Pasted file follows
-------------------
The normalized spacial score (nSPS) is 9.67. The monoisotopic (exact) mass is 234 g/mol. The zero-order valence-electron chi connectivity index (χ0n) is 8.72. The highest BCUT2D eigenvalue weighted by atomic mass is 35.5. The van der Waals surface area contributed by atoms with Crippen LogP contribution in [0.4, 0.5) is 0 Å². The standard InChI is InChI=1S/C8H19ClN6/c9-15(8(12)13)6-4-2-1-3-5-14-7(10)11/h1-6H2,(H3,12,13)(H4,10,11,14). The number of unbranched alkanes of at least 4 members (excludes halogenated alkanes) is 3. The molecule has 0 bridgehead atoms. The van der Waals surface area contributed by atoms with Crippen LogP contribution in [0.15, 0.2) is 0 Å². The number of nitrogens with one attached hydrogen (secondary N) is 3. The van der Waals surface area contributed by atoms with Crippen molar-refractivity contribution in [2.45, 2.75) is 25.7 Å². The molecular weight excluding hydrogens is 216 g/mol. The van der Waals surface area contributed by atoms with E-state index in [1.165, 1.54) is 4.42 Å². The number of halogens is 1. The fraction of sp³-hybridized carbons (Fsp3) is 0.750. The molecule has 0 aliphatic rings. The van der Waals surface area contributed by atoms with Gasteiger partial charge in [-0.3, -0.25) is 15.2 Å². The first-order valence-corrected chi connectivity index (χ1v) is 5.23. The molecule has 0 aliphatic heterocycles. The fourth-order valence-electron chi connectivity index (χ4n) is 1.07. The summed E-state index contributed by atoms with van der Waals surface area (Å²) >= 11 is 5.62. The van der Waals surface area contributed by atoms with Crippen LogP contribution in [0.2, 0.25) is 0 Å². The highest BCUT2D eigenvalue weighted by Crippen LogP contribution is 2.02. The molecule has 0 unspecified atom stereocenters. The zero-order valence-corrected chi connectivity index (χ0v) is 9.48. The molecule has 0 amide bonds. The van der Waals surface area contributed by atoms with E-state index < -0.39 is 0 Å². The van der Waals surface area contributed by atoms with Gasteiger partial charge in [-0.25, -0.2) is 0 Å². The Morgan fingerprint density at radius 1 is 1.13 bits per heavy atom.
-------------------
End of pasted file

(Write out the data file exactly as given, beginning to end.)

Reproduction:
The normalized spacial score (nSPS) is 9.67. The monoisotopic (exact) mass is 234 g/mol. The zero-order valence-electron chi connectivity index (χ0n) is 8.72. The highest BCUT2D eigenvalue weighted by atomic mass is 35.5. The van der Waals surface area contributed by atoms with Crippen LogP contribution in [0.4, 0.5) is 0 Å². The standard InChI is InChI=1S/C8H19ClN6/c9-15(8(12)13)6-4-2-1-3-5-14-7(10)11/h1-6H2,(H3,12,13)(H4,10,11,14). The number of unbranched alkanes of at least 4 members (excludes halogenated alkanes) is 3. The molecule has 0 bridgehead atoms. The van der Waals surface area contributed by atoms with Crippen LogP contribution in [0.15, 0.2) is 0 Å². The number of nitrogens with one attached hydrogen (secondary N) is 3. The van der Waals surface area contributed by atoms with Crippen molar-refractivity contribution in [2.45, 2.75) is 25.7 Å². The molecular weight excluding hydrogens is 216 g/mol. The van der Waals surface area contributed by atoms with E-state index in [1.165, 1.54) is 4.42 Å². The number of halogens is 1. The fraction of sp³-hybridized carbons (Fsp3) is 0.750. The molecule has 0 aliphatic rings. The van der Waals surface area contributed by atoms with Gasteiger partial charge in [-0.3, -0.25) is 15.2 Å². The first-order valence-corrected chi connectivity index (χ1v) is 5.23. The molecule has 0 aliphatic heterocycles. The fourth-order valence-electron chi connectivity index (χ4n) is 1.07. The summed E-state index contributed by atoms with van der Waals surface area (Å²) >= 11 is 5.62. The van der Waals surface area contributed by atoms with Crippen LogP contribution in [0.2, 0.25) is 0 Å². The highest BCUT2D eigenvalue weighted by Crippen LogP contribution is 2.02. The molecule has 0 unspecified atom stereocenters. The zero-order valence-corrected chi connectivity index (χ0v) is 9.48. The molecule has 0 amide bonds. The van der Waals surface area contributed by atoms with E-state index < -0.39 is 0 Å². The van der Waals surface area contributed by atoms with Gasteiger partial charge in [-0.25, -0.2) is 0 Å². The Morgan fingerprint density at radius 1 is 1.13 bits per heavy atom.